We weren't expecting shepherds,
and nearly tripped over them, since
we were looking at the sky. There haven't
been sheep here for a dog's age, but shepherds
have never required sheep
to guard, just wolves
to guard them from.
A bitter night, on which the stars
could pierce like elfshot, burning cold,
and John pointed and said to me,
"There's Vega," and was corrected
by a shepherd, who, after all, would know.
Shepherds were experts on the stars
before astronomy had a name.
I said as much, and the shepherd's face
yawned into a grin. She said, "Would you like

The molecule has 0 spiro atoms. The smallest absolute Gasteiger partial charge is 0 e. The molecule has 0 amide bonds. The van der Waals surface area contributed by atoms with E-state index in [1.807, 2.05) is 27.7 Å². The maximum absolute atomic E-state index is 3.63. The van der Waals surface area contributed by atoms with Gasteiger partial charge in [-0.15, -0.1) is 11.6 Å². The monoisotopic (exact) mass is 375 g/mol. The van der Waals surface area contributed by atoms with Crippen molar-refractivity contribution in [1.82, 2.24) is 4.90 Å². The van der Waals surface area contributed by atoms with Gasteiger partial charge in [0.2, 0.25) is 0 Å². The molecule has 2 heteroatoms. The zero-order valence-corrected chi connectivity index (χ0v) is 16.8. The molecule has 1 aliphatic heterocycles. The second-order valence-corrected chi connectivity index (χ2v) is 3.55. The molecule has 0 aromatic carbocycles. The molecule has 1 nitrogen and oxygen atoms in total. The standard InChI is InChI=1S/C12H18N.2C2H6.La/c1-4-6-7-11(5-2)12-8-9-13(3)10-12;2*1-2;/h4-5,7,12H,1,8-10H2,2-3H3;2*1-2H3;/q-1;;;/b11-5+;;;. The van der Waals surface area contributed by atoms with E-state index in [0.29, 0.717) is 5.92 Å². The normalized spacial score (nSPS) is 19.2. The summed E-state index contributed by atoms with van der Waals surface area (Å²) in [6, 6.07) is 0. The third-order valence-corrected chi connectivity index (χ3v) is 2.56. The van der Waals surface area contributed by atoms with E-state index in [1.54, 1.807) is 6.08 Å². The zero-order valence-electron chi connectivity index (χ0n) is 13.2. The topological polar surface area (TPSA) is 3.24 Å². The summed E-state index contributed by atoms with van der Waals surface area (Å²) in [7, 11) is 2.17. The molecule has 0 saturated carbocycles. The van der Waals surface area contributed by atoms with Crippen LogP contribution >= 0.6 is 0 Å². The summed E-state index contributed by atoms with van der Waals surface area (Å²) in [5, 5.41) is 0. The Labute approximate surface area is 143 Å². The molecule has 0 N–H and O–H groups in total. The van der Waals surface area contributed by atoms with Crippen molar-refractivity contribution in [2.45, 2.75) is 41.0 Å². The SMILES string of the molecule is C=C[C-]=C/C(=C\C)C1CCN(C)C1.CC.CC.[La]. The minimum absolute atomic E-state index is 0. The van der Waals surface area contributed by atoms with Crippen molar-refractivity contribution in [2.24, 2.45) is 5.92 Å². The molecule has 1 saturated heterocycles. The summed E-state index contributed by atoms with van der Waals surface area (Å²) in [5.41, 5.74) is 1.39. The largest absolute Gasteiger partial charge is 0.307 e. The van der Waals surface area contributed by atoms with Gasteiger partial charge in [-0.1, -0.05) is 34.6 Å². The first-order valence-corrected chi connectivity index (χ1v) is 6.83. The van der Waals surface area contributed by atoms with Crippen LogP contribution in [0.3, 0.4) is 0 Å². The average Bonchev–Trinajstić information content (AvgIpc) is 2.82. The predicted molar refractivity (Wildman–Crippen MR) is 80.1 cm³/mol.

to hear the wolves?" And I said yes, of course, because
how often do you get to stand
with a pack of shepherds on a starry hill
and have them call to wolves for you?
The first shepherd howled, the others
joined in, and from over the dark line
I thought must be a ridge came a chorus
in reply, and all the hair
on my body stood on end
at two harmonies exactly the same.
Shepherds grinned, tongues lolling, teeth flashing,
eyes glinting green, and we swallowed
hard and thanked them hastily,
and hurried home, careful not to stray
from the path for fear of wolves
or shepherds in the night.
Copyright © ccc
Tracina Jackson-Adams lives in the Snow Belt and actually likes it, in a masochistic kind of way. Her poetry also appears in The Magazine of Speculative Poetry, Star*Line, and The Modern Art Cave. She has also had fiction published in Strange Horizons.